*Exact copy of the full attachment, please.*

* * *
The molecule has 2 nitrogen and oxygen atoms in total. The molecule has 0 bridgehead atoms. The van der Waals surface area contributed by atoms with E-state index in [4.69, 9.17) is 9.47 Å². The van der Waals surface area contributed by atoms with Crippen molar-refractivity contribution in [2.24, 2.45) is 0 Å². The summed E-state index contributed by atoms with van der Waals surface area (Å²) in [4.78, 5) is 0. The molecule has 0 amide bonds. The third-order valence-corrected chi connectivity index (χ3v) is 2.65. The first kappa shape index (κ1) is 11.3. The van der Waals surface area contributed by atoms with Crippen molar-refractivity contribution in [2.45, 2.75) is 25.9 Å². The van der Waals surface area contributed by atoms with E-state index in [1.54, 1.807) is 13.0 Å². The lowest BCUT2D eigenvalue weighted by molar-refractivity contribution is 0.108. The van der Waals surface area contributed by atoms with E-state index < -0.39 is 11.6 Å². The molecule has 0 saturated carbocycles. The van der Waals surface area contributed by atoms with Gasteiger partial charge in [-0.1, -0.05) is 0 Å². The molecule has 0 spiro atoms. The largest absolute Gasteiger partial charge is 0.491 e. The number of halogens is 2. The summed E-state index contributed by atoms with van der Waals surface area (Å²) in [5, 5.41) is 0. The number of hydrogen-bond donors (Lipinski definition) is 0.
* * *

The molecule has 2 nitrogen and oxygen atoms in total. The molecule has 0 bridgehead atoms. The van der Waals surface area contributed by atoms with E-state index in [4.69, 9.17) is 9.47 Å². The van der Waals surface area contributed by atoms with Crippen molar-refractivity contribution in [2.24, 2.45) is 0 Å². The summed E-state index contributed by atoms with van der Waals surface area (Å²) in [4.78, 5) is 0. The molecule has 0 amide bonds. The third-order valence-corrected chi connectivity index (χ3v) is 2.65. The first kappa shape index (κ1) is 11.3. The van der Waals surface area contributed by atoms with Crippen molar-refractivity contribution in [2.45, 2.75) is 25.9 Å². The van der Waals surface area contributed by atoms with E-state index in [1.54, 1.807) is 13.0 Å². The lowest BCUT2D eigenvalue weighted by molar-refractivity contribution is 0.108. The van der Waals surface area contributed by atoms with E-state index < -0.39 is 11.6 Å². The molecule has 0 saturated carbocycles. The van der Waals surface area contributed by atoms with Gasteiger partial charge in [-0.1, -0.05) is 0 Å². The molecule has 0 spiro atoms. The largest absolute Gasteiger partial charge is 0.491 e. The number of halogens is 2. The summed E-state index contributed by atoms with van der Waals surface area (Å²) in [5, 5.41) is 0. The number of hydrogen-bond donors (Lipinski definition) is 0.